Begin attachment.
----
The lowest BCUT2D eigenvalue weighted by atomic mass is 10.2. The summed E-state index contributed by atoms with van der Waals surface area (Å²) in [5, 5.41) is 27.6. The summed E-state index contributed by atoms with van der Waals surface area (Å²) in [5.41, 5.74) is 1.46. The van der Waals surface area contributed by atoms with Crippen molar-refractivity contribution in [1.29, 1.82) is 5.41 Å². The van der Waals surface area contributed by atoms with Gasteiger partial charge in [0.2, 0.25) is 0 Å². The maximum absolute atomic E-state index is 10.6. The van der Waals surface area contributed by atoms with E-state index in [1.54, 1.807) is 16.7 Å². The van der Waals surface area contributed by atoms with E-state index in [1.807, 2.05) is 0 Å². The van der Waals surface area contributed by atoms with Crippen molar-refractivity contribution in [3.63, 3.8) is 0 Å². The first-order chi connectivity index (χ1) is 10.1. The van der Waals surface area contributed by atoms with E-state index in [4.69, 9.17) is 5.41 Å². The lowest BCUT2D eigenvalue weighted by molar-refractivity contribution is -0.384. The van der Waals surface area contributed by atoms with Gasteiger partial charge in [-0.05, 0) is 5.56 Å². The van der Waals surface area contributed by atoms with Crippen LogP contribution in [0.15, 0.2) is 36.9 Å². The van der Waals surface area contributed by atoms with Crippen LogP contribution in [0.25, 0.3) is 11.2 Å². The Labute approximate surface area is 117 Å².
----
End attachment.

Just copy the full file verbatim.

The lowest BCUT2D eigenvalue weighted by atomic mass is 10.2. The summed E-state index contributed by atoms with van der Waals surface area (Å²) in [5, 5.41) is 27.6. The summed E-state index contributed by atoms with van der Waals surface area (Å²) in [5.41, 5.74) is 1.46. The van der Waals surface area contributed by atoms with Crippen molar-refractivity contribution in [1.29, 1.82) is 5.41 Å². The van der Waals surface area contributed by atoms with Gasteiger partial charge in [0.2, 0.25) is 0 Å². The maximum absolute atomic E-state index is 10.6. The van der Waals surface area contributed by atoms with E-state index in [1.54, 1.807) is 16.7 Å². The van der Waals surface area contributed by atoms with E-state index in [1.807, 2.05) is 0 Å². The van der Waals surface area contributed by atoms with Crippen molar-refractivity contribution in [3.63, 3.8) is 0 Å². The first-order chi connectivity index (χ1) is 10.1. The van der Waals surface area contributed by atoms with E-state index in [4.69, 9.17) is 5.41 Å². The lowest BCUT2D eigenvalue weighted by molar-refractivity contribution is -0.384. The van der Waals surface area contributed by atoms with Gasteiger partial charge in [-0.05, 0) is 5.56 Å². The van der Waals surface area contributed by atoms with Crippen LogP contribution in [0.15, 0.2) is 36.9 Å². The van der Waals surface area contributed by atoms with Crippen LogP contribution in [0.25, 0.3) is 11.2 Å². The Labute approximate surface area is 117 Å².